## Decision Analysis

### The Decision Analytic Advantage

### Here's why you should opt for a decision analytic approach

### The Decision Analytic Process

### Take a quick visual tour of a typical decision analytic process

### DPL Tutorial Videos

### Quickly learn DPL modeling basics via a series of six software video tutorials

### Decision Analytic Videos

### Learn about basic decision analytic tools and concepts via short, simple video tutorials using DPL

## Products

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### What's New in DPL 9

### From game-changing analytics to modeling ease of use

### DPL Product Versions

### DPMX

### A decision analytic portfolio management system

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# DPL 9 Help

# Arithmetic Functions

DPL contains the standard arithmetic functions found in most programming languages and spreadsheets. The arithmetic functions are listed below. All the arguments of these functions (x and y) are expressions.

- abs(x) - The absolute value of x.
- exp(x) - The number e (2.718281828459045) raised to the xth power. The argument of exp( ) cannot be larger than 709. Otherwise exp( ) will produce a number larger than DPL can store or process.
- log(x) - The natural logarithm (base e) of x. Not defined if the argument is 0 or negative.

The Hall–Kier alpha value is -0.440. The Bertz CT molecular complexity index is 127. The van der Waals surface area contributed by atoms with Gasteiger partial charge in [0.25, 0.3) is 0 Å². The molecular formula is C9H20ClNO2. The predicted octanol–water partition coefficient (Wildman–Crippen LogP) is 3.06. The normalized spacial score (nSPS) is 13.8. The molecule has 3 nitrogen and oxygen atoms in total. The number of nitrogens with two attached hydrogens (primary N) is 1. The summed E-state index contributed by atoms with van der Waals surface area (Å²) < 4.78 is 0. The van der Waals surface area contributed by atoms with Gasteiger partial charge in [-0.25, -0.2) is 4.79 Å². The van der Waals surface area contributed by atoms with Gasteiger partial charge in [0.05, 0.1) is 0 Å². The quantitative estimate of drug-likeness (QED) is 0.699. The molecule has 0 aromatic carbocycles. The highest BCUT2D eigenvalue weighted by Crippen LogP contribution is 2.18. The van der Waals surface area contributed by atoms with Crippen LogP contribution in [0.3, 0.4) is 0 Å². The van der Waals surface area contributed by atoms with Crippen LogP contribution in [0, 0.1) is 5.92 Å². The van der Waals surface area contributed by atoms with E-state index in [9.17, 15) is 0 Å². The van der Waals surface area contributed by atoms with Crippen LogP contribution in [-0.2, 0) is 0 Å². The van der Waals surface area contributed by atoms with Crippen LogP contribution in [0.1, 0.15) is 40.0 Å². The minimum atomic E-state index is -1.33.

- log10(x) - The logarithm (base 10) of x. Not defined if the argument is 0 or negative.
- max(x,...) - The maximum of the expressions in the argument list.
- min(x,...) - The minimum of the expressions in the argument list.
- mod(x,y) - The remainder when x is divided by y. Both arguments can be any positive or negative number, but the second argument cannot be 0. The sign of the number returned by this function is always the same as that of its first argument.
- pow(x,y) - x raised to the yth power. The absolute value of the number this function produces must be less than 1.79769E+308 otherwise DPL will not be able to store or process the result. If the first argument is not 0 and the second is 0, pow( ) returns the number 1. The function is not defined if both arguments are 0, or if the first argument is 0 and the second is negative, or if the first argument is negative and the second is not an integer. The exponentiation operator (^) is equivalent to the pow function.
- sqrt(x) - The positive square root of x. The function sqrt( ) is not defined if its argument is negative.

* Versions:* DPL Professional, DPL Enterprise, DPL Portfolio